Academic journal article Health Law Review

Challenges to Ethics Review in Health Research

Academic journal article Health Law Review

Challenges to Ethics Review in Health Research

Article excerpt

  "Whereas Parliament believes that health research should ... take
  into consideration ethical issues ...." (1)

The legislation creating the Canadian Institutes of Health Research (CIHR) in 2000 specifically mentioned ethics in the preamble (as noted above). This historic legislation first led to the inclusion of an ethics member in boards across the Institutes and the creation of an Ethics Office within CIHR. Prior to the creation of the CIHR, the Medical Research Council of Canada (MRC) had mandated ethics review and provided guidelines to researchers since 1978. (2) Indeed, it was the MRC that provided the initial leadership in the creation of a Tri-Council committee to prepare the 1998 Policy Statement on Ethical Conduct for Research Involving Humans. (3) This Statement is unique in that all ethics review of research involving human beings, whether in the social sciences, the humanities, engineering or the pure sciences, were regrouped together. While well-intended, logical and unifying, this approach has had unintended consequences in the social sciences and the humanities. (4) The National Council on Ethics in Human Research created in 1989 has as its mandate "to provide leadership in advancing the knowledge and practice of the ethical conduct of research involving humans through advice, guidance and education to stakeholders." (5) Yet, in spite of all this guidance in health research ethics, there are problems concerning the need to share and access data as exemplified by the report of the CIHR's task force on privacy. (6) The other federal initiative that came to fruition after a decade of discussion and a Royal Commission is the law on assisted human reproduction and related research. (7) Again, the principles underscoring this legislation mention Parliament's "ethical concerns" as justifying certain prohibitions. (8) This legislation has far-reaching potential, well-beyond the prohibited criminal activities. Indeed, the federal regulatory powers extend to the Agency created by the Act, which has amongst its objectives to identify ethical issues (s. 18(1)) and to foster the application of ethical principles (s. 22). (9)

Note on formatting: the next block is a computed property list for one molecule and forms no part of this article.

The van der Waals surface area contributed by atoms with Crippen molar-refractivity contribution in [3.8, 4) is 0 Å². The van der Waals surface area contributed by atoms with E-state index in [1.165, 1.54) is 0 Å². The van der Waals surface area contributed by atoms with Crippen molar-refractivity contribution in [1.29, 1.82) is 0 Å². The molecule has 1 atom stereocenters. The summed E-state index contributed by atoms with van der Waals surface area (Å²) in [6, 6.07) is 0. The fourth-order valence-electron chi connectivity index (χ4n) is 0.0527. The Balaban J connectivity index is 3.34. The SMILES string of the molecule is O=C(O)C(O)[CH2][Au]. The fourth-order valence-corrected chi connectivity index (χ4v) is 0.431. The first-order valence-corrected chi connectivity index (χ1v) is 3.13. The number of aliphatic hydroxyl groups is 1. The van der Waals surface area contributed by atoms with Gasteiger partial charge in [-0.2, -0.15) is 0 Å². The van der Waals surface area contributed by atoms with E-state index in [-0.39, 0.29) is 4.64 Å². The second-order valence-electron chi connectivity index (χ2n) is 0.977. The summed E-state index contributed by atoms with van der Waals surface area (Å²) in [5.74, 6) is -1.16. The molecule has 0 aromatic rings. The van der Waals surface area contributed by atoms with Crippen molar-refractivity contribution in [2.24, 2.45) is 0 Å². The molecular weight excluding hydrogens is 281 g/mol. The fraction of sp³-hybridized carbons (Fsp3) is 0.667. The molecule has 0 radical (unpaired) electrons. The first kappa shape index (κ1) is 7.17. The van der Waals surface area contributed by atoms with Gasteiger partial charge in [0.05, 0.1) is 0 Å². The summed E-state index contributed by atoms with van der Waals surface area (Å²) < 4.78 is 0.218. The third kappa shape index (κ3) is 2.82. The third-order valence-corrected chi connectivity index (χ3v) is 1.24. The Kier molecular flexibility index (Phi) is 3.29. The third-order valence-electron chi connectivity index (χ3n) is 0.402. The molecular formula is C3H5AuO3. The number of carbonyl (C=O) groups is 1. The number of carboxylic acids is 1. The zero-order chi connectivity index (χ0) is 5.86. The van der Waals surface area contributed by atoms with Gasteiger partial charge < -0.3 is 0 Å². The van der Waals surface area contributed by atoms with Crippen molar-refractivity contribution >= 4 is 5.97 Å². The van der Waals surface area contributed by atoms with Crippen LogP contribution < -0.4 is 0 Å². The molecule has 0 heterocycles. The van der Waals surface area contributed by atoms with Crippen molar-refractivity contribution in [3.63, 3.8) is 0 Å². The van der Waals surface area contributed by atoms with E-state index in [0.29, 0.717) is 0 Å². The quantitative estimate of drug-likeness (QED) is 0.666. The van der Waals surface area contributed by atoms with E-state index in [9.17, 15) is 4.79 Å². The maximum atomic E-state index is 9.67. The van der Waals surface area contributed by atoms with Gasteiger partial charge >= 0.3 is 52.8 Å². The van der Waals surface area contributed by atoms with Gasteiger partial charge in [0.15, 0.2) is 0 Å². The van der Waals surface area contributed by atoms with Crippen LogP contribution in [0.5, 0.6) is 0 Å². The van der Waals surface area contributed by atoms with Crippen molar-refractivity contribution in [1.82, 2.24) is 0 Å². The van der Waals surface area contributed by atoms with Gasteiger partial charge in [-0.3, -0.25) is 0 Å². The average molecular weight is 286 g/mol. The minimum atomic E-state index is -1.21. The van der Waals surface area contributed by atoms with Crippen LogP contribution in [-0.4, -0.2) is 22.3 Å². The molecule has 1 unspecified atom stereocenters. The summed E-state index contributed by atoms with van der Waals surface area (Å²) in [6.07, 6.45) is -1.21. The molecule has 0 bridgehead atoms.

It is against this background, and that of further provincial legislative and ethical overlay for biomedical research, that Canada's health research community attempts to fulfill its desire to advance research and yet protect participants through ethics review. Moreover, increasingly international norms also come into play as the Canadian research community becomes part of consortia that cross borders and share data and research tools. This latter and very recent phenomenon is not without influence on the nature and impact of ethics in health research. Indeed, it may well be time to examine the role of ethics review in Canada as research becomes increasingly international and collaborative in terms of the research teams themselves and the data and tissue samples they seek to share. Furthermore, as we will see, the ethical principles underlying international projects particularly in population genomics research (while not denying the importance of autonomy and privacy), center on the values of solidarity and equity (10) and consider international databases as "global public goods." (11)

This paper will focus first on a discussion of the literature on the nature and role of ethics review generally and in Canada (i) and second, on the confounding factor of the international nature of modern health research on the underlying ethical principles that have governed review until now (ii).

(i) Nature & Role of Ethics Review

Since the revision of the Declaration of Helsinki (12) in 2004, increasing attention has surrounded the discussion on the role of commercialization, the use of placebos, the return of research (as opposed to clinical research) results and on the biobanking of tissues and DNA, especially at the level of populations. The latter topic in particular, where confined to sampling in defined and identifiable populations such as aboriginal peoples, has resulted in the CIHR adopting guidelines specific to this population. …

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